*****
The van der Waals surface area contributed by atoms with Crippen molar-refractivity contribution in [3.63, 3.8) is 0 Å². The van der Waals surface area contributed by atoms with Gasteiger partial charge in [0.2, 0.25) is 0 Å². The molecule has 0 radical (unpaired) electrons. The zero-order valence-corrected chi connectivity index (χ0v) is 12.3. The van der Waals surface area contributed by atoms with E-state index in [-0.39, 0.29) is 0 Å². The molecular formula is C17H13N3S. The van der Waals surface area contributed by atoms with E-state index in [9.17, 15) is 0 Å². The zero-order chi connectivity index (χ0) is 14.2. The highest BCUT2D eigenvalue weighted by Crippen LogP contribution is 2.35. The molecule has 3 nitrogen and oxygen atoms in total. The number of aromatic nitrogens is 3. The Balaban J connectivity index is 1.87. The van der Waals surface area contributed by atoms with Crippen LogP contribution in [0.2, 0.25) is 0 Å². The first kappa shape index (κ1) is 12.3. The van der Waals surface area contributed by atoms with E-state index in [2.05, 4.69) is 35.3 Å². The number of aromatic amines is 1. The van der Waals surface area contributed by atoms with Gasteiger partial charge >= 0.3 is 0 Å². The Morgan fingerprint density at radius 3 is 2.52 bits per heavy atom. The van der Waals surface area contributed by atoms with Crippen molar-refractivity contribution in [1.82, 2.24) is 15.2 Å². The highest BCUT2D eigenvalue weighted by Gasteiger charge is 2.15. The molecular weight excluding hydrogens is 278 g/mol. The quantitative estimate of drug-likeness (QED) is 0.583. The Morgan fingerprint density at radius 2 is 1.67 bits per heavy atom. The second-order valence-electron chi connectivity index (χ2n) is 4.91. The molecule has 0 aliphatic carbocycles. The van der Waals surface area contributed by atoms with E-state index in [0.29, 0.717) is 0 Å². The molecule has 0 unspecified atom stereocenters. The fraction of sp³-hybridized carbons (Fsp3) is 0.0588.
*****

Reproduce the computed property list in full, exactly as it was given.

The van der Waals surface area contributed by atoms with Crippen molar-refractivity contribution in [3.63, 3.8) is 0 Å². The van der Waals surface area contributed by atoms with Gasteiger partial charge in [0.2, 0.25) is 0 Å². The molecule has 0 radical (unpaired) electrons. The zero-order valence-corrected chi connectivity index (χ0v) is 12.3. The van der Waals surface area contributed by atoms with E-state index in [-0.39, 0.29) is 0 Å². The molecular formula is C17H13N3S. The van der Waals surface area contributed by atoms with E-state index in [9.17, 15) is 0 Å². The zero-order chi connectivity index (χ0) is 14.2. The highest BCUT2D eigenvalue weighted by Crippen LogP contribution is 2.35. The molecule has 3 nitrogen and oxygen atoms in total. The number of aromatic nitrogens is 3. The Balaban J connectivity index is 1.87. The van der Waals surface area contributed by atoms with Crippen LogP contribution in [0.2, 0.25) is 0 Å². The first kappa shape index (κ1) is 12.3. The van der Waals surface area contributed by atoms with E-state index in [2.05, 4.69) is 35.3 Å². The number of aromatic amines is 1. The van der Waals surface area contributed by atoms with Gasteiger partial charge >= 0.3 is 0 Å². The Morgan fingerprint density at radius 3 is 2.52 bits per heavy atom. The van der Waals surface area contributed by atoms with Crippen molar-refractivity contribution in [1.82, 2.24) is 15.2 Å². The highest BCUT2D eigenvalue weighted by Gasteiger charge is 2.15. The molecular weight excluding hydrogens is 278 g/mol. The quantitative estimate of drug-likeness (QED) is 0.583. The Morgan fingerprint density at radius 2 is 1.67 bits per heavy atom. The second-order valence-electron chi connectivity index (χ2n) is 4.91. The molecule has 0 aliphatic carbocycles. The van der Waals surface area contributed by atoms with E-state index in [0.29, 0.717) is 0 Å². The molecule has 0 unspecified atom stereocenters. The fraction of sp³-hybridized carbons (Fsp3) is 0.0588.